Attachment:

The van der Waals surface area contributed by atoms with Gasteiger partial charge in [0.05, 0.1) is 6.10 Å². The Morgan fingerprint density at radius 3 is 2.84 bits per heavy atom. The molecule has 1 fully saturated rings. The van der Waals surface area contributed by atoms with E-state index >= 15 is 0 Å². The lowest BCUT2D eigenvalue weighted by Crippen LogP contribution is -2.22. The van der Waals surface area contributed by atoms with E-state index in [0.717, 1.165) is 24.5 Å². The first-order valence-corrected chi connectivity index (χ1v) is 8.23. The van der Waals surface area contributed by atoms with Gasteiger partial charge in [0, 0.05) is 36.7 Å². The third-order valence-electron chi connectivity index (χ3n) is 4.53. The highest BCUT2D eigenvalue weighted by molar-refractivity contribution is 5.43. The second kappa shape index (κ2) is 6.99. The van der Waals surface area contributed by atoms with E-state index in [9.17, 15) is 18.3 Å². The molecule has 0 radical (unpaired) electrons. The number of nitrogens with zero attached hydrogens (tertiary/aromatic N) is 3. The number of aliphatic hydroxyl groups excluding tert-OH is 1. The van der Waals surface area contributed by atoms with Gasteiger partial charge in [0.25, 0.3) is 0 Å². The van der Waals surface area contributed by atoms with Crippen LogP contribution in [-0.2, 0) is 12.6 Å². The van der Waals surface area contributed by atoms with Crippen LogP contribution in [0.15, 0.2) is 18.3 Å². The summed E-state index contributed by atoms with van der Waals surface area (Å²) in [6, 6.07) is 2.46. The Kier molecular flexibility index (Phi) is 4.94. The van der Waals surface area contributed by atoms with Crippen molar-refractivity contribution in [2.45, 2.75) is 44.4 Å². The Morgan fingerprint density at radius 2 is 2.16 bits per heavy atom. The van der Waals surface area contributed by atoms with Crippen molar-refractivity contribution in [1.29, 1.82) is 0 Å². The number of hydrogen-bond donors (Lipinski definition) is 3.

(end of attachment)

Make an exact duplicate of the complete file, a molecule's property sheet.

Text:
The van der Waals surface area contributed by atoms with Gasteiger partial charge in [0.05, 0.1) is 6.10 Å². The Morgan fingerprint density at radius 3 is 2.84 bits per heavy atom. The molecule has 1 fully saturated rings. The van der Waals surface area contributed by atoms with E-state index >= 15 is 0 Å². The lowest BCUT2D eigenvalue weighted by Crippen LogP contribution is -2.22. The van der Waals surface area contributed by atoms with E-state index in [0.717, 1.165) is 24.5 Å². The first-order valence-corrected chi connectivity index (χ1v) is 8.23. The van der Waals surface area contributed by atoms with Gasteiger partial charge in [0, 0.05) is 36.7 Å². The third-order valence-electron chi connectivity index (χ3n) is 4.53. The highest BCUT2D eigenvalue weighted by molar-refractivity contribution is 5.43. The second kappa shape index (κ2) is 6.99. The van der Waals surface area contributed by atoms with E-state index in [9.17, 15) is 18.3 Å². The molecule has 0 radical (unpaired) electrons. The number of nitrogens with zero attached hydrogens (tertiary/aromatic N) is 3. The number of aliphatic hydroxyl groups excluding tert-OH is 1. The van der Waals surface area contributed by atoms with Gasteiger partial charge in [0.25, 0.3) is 0 Å². The van der Waals surface area contributed by atoms with Crippen LogP contribution in [-0.2, 0) is 12.6 Å². The van der Waals surface area contributed by atoms with Crippen LogP contribution in [0.15, 0.2) is 18.3 Å². The summed E-state index contributed by atoms with van der Waals surface area (Å²) in [6, 6.07) is 2.46. The Kier molecular flexibility index (Phi) is 4.94. The van der Waals surface area contributed by atoms with Crippen molar-refractivity contribution in [2.45, 2.75) is 44.4 Å². The Morgan fingerprint density at radius 2 is 2.16 bits per heavy atom. The van der Waals surface area contributed by atoms with Crippen molar-refractivity contribution in [1.29, 1.82) is 0 Å². The number of hydrogen-bond donors (Lipinski definition) is 3.